But it’s surprising ’cause I got more followers that week [I retired] than any other week of my life. It’s kinda crazy. No matter if it’s negative or positive. If it’s something drastic, people just pay attention. It’s crazy.
How close are you and Lil Uzi Vert? Was the decision to retire just a sporadic reaction?
Yeah and I’m pretty close [to Lil Uzi Vert] because that’s pretty much the closest, artist friend I have. I went to one of his first shows. I was a fan. He heard about me through someone. He ended up being on tour with Abel in London. So that’s when we really linked up ’cause I was just there hanging out. We’d just chilled every day. Cash named us Beavis and Butthead. We’d be on tour smoking in the elevators, doing stupid shit.
What does a retired rapper do?
Just chill, play a lot of Fortnite, go shopping, go eat, chill with my friends. Obviously, make a little bit of music. I enjoy making music. It’s not even about being retired. If I retired right now, I’d still be making music. Whether it’s making beats or writing, I have to do something. I enjoy being in the studio.
“I feel a lot of responsibility. I pretty much lit the torch. I’m carrying it now”
Who’s the best and worst at playing NBA2K?
Does it have to be people you know? I don’t know if I’ve played anybody you guys know.
I can’t do this. It would be too political. I gotta see these people again. You’re making me crazy. I hate to say it but probably my boy Marty is the worst. He’s gonna hate me for this. Damn, bro you gotta get your shit together. Man, he’ll get the 20 pieces. We ended at 20. When it’s 20, it’s over. But I gave the kid money. I gave him 20 the other day. He beat me like three times after that. But I was like, whatever. I still got the 20 on you.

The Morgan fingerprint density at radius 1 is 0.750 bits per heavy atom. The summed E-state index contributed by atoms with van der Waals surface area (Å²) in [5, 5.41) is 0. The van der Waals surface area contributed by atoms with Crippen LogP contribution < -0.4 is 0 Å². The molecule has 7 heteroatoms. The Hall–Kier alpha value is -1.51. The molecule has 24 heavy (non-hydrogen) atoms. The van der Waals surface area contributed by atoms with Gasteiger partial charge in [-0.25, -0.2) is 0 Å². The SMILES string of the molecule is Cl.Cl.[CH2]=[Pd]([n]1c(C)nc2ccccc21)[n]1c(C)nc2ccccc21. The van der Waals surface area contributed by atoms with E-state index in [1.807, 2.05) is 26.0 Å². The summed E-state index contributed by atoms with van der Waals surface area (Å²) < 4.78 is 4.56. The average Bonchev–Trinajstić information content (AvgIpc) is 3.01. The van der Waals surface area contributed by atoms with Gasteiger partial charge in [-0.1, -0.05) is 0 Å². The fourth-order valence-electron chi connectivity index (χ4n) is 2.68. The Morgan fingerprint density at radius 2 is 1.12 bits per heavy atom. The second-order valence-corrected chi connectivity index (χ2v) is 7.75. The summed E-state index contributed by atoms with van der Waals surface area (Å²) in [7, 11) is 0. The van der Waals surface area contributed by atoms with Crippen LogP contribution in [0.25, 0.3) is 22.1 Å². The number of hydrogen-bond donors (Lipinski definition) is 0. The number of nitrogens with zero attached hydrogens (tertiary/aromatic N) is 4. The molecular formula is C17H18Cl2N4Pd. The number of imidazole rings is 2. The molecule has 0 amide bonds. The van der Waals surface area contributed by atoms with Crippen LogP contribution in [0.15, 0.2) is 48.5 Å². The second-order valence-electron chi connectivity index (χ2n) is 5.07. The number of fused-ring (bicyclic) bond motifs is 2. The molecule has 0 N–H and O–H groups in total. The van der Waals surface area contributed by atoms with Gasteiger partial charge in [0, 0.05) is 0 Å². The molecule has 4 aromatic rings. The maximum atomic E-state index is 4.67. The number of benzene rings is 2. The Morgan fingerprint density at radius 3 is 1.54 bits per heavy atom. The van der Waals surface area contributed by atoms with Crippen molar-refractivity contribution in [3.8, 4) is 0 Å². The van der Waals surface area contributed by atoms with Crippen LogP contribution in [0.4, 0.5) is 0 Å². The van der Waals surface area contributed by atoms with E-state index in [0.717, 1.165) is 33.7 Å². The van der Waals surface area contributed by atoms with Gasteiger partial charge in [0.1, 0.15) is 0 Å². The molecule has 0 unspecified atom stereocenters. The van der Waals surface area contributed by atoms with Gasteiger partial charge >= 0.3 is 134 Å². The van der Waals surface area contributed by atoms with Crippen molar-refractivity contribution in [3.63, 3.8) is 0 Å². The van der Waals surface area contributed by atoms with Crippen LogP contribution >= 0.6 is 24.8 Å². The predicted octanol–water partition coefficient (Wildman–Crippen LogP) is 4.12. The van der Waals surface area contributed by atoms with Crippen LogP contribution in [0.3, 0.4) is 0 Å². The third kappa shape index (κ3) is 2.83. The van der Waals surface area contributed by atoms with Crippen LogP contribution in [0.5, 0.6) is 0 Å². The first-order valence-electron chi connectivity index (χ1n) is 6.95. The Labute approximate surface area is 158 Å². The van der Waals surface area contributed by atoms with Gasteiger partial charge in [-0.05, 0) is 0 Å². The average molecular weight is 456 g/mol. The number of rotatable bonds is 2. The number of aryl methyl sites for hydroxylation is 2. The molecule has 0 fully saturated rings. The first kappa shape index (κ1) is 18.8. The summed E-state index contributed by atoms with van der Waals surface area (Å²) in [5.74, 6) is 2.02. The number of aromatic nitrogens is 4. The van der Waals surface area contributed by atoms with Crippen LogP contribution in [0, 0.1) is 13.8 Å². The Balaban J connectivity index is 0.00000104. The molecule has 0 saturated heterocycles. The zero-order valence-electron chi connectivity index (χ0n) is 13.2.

Who do you play with?
People hate on me for this, but the Warriors. [Laughs]: You could beat them, though. I’ve been beaten.
There’s a huge lane, especially for artists, to be involved in esports, like The Weeknd becoming the co-owner of a Toronto eSports company. Are you getting into that business also?
I’ve thought about it. I’m playing all day. There’s days when I’m in LA literally playing all day. I play on PC too, keyboard and a mouse.
On PC? You’re a serious gamer.
I’m a nerd.
It probably felt good to take a break though, right?
The attention died down on me, it was cool. But in a weird way, the attention went up on me too, like when I go out in public. More people recognize me. People are like, “Oh you’re retired,” people that didn’t know you are looking into you and listening to your music now. It’s weird. I got fans off of that, new fans.
Do you take criticism personally?
There are days that it affects [me] and there are days that it doesn’t. There’s days when one negative comment could spiral your whole day into some negative bullshit. The majority of the time I just brush it off. I don’t even read it. I don’t even read comments. There’s no point.
Being that you’re of Indian descent and in hip-hop, you ever think about representation?
It’s very important to me. I feel a lot of responsibility. I pretty much lit the torch. I’m carrying it now. I just feel a lot of responsibility. I gotta do this the right way, represent us the right way, be authentic.
Do you think you have to work harder or prove yourself since you’re Brown and in hip-hop?
Yeah, it’s just that they hear the lyrics and the reason why they don’t believe what’s goin’ on is ’cause all they see is a picture or a video. There’s no real back story. That’s why I’m sitting down doing interviews now so I could talk more about that.